Saving a year, are we?

This dilemma is often faced by parents of kids whose birthday falls past the school cut-off date. The dilemma is whether to follow the mandate and stay put or jump through hoops to ‘save a year’ by pushing the child a grade ahead. Now, I don’t presume to know the right answer here, but what I want to do is to examine the dilemma, to understand the reasons behind it, to question its very existence.

This dilemma seems to afflict only the parents of Indian or Asian origin for the most part. Which begs the question; is it even a real dilemma, or is it just perceived as one, because that’s how our parents thought and that’s how our entire generation was raised to think? When I asked people who were in a similar situation their reason for the push, the immediate response was to ‘save a year’.

Are we really saving the child a year? All we are doing is causing the child to grow-up a year sooner. Every grown up says the best years of their lives were childhood days. So, how is pushing your child into the work force, into the rat-race, into the world of responsibilities a year sooner saving them a year? Wouldn’t that actually be robbing them of a year?

In olden days, success had a lot to do with seniority and maybe that’s when the concept got born and ‘saving a year’ was justified. However, in today’s world, with 20-something year old millionaires and CEOs, seniority as a factor of success has lost meaning. What, in fact, drives success is motivation, innovation and leadership skills. A lot of these traits are being shaped in a child’s formative years. Pushing a child ahead with older and bigger kids could hamper some of their confidence. A year’s difference is not much when you are an adult, but ask a five or a six year old! Conversely, being with their own age group is more likely to bring out their leadership skills and thus, initiative and motivation.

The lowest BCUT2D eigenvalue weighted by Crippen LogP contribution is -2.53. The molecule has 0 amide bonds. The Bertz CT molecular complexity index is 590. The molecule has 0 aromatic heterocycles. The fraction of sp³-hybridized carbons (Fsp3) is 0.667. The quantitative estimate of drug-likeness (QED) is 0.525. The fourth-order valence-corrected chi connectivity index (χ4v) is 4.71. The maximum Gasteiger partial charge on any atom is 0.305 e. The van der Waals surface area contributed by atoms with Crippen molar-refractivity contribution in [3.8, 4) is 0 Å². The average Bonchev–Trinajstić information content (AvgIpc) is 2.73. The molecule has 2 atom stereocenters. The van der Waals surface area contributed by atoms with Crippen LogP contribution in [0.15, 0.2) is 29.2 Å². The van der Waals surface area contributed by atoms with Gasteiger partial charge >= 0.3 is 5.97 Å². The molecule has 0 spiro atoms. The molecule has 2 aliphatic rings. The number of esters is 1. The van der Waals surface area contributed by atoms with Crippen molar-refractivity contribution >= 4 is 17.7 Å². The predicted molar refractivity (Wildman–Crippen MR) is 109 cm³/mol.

All I am saying is that it really doesn’t amount to anything, this ‘saving a year’. It shouldn’t be a dilemma, unless the child has shown some ‘Doogie Howser’ traits. We as parents need to question the dogma and take a fresh, new perspective of the world our children are in today, which is vastly different from the world we grew up in! 

This is just my humble opinion, meant only as food for thought. There may be other reasons or arguments for or against ‘saving a year’, if so, we would love to hear from you.

Last 5 posts by Neelam Kamdar Bhamani


  1. Leila

    Hi. Agree with you totally on that. I think sometimes it is a financial decision, as parents want to phase out college. I would rather have a child join in the right year and then move up a year ((skip a grade) if deserved. That way I will save 1 years tuition.

  2. Asha

    One reason why many immigrants do this is because we dont have families to support us here. The earlier the kid is in school, the mom or at home parent can go back to work. For people here who have families here or have nannies etc it is easier to delay a year.

  3. Khushi

    Hi Neelam. Whole fanily has been sick so I have been out of commission somewhat. My younger one is born in the cusp month between 2 years and you are right, this saving a year is a very cultural thing. Most Americans I know want to hold boys back a year – citing what they feel will be developmental issues due to boys being more active and not able to settle down. Asians and Indians on the other hand dont seem to feel their boys will have these issues. For me I think it is very dependent on an individual child, but I tend to agree with Leila. Start with the recommendation and then if needed, the school can move the child up.

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